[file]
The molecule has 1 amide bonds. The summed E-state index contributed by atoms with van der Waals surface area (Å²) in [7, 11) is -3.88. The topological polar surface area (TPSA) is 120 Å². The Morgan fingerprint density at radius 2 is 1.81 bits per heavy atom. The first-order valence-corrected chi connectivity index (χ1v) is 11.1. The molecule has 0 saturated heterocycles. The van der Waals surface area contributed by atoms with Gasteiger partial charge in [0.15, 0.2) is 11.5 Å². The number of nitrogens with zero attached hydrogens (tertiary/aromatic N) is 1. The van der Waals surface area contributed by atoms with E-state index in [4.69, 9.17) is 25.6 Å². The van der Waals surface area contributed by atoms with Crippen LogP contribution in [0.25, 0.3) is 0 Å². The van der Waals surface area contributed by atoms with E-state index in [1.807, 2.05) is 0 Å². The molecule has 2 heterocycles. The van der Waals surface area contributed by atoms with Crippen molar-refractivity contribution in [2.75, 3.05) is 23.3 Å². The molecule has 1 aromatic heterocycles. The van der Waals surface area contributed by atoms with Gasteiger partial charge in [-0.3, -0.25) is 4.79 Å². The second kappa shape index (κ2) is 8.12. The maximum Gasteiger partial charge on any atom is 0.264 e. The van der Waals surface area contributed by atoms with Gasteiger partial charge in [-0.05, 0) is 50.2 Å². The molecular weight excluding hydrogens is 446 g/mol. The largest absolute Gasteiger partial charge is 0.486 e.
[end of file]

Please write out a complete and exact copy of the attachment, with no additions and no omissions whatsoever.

The molecule has 1 amide bonds. The summed E-state index contributed by atoms with van der Waals surface area (Å²) in [7, 11) is -3.88. The topological polar surface area (TPSA) is 120 Å². The Morgan fingerprint density at radius 2 is 1.81 bits per heavy atom. The first-order valence-corrected chi connectivity index (χ1v) is 11.1. The molecule has 0 saturated heterocycles. The van der Waals surface area contributed by atoms with Gasteiger partial charge in [0.15, 0.2) is 11.5 Å². The number of nitrogens with zero attached hydrogens (tertiary/aromatic N) is 1. The van der Waals surface area contributed by atoms with E-state index in [4.69, 9.17) is 25.6 Å². The van der Waals surface area contributed by atoms with Crippen LogP contribution in [0.25, 0.3) is 0 Å². The van der Waals surface area contributed by atoms with E-state index in [1.807, 2.05) is 0 Å². The molecule has 2 heterocycles. The van der Waals surface area contributed by atoms with Crippen molar-refractivity contribution in [2.75, 3.05) is 23.3 Å². The molecule has 1 aromatic heterocycles. The van der Waals surface area contributed by atoms with Gasteiger partial charge in [-0.3, -0.25) is 4.79 Å². The second kappa shape index (κ2) is 8.12. The maximum Gasteiger partial charge on any atom is 0.264 e. The van der Waals surface area contributed by atoms with Gasteiger partial charge in [-0.05, 0) is 50.2 Å². The molecular weight excluding hydrogens is 446 g/mol. The largest absolute Gasteiger partial charge is 0.486 e.